“Anymore…” is dedicated to the memory of Bryan’s father, so it’s appropriate that it ends with a chilling cover of the Alice in Chains classic Man in the Box. More than any other track, this one really displays the emotive quality of Bryan’s singing, as well as certifying his strong rock roots. It also further cements his ability to pull together a variety of genres into a cohesive record… Or show, or house party, or secluded field, or whatever. Seriously, the guy plays everywhere. There is probably some little green guy wearing a Titus shirt on Mars. He’s certainly been playing up a storm around L.A. for years, relying on word-of-mouth and fierce online support to gather his ever-growing crowds of adoring fans at locally cherished venues like the Mint, House of Blues, and Harvell’s. I’m happy to report that his studio of choice somehow managed to translate his charisma to track, thus providing you and I with an authentic listening experience so often lacking in contemporary popular music.
In addition to his outstanding vocals are the lilting slides/balls-out riffs of the versatile John Weed, and the masterful rhythms of drummer Jeremy Miller. Both of these musicians truly understand Bryan’s music, and it makes each track both cohesive and interesting. Just listen to relevantly titled A War Inside to see what I mean; as John’s guitar sidles alongside Jeremy’s marching snare (think Paul Simon), the tune grows all the more meaningful by the reinforcing of its theme. Then listen to SMC student favorite Numb to get an idea of their impressive range, a skill that grows increasingly important in the 15-second window of the modern world. Throw into the mix Will Weissman’s brilliantly understated bass lines to keep it all moving forward, then add a bit of fantastic production and lush vocal harmonies, and you’ve got a fully dynamic sound that manages modernity without forgetting its roots.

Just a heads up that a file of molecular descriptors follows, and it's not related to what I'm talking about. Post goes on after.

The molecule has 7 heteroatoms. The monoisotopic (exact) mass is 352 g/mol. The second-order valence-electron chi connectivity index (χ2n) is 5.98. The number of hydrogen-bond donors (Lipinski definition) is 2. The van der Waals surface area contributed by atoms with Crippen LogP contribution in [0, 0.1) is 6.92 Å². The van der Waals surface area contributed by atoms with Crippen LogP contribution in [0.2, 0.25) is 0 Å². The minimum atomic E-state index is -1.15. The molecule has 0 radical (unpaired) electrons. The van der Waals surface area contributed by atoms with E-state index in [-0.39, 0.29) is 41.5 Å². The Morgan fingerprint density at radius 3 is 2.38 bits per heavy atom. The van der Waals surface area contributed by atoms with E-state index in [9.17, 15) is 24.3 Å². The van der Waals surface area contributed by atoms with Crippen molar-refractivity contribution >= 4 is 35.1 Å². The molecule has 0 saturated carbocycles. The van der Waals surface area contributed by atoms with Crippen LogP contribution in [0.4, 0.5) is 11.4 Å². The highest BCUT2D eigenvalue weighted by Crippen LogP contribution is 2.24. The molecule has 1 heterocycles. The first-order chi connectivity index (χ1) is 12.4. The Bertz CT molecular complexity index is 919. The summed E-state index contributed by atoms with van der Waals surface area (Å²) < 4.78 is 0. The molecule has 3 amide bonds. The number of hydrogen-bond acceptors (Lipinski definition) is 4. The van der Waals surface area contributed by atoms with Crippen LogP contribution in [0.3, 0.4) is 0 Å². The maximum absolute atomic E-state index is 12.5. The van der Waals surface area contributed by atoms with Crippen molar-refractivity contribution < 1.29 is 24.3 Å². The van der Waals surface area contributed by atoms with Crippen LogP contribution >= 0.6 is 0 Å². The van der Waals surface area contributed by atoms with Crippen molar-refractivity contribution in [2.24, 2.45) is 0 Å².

While I could harp on for a while about the incredible performers and engineers involved on “Anything…”, put together on a shoestring budget with a lot of old-fashioned elbow grease, the overall vibe is one that places excellent songwriting absolutely front and center. It is impossible to overstate just how much the world needs more music like this. I give this album 5 indie stars out of 5.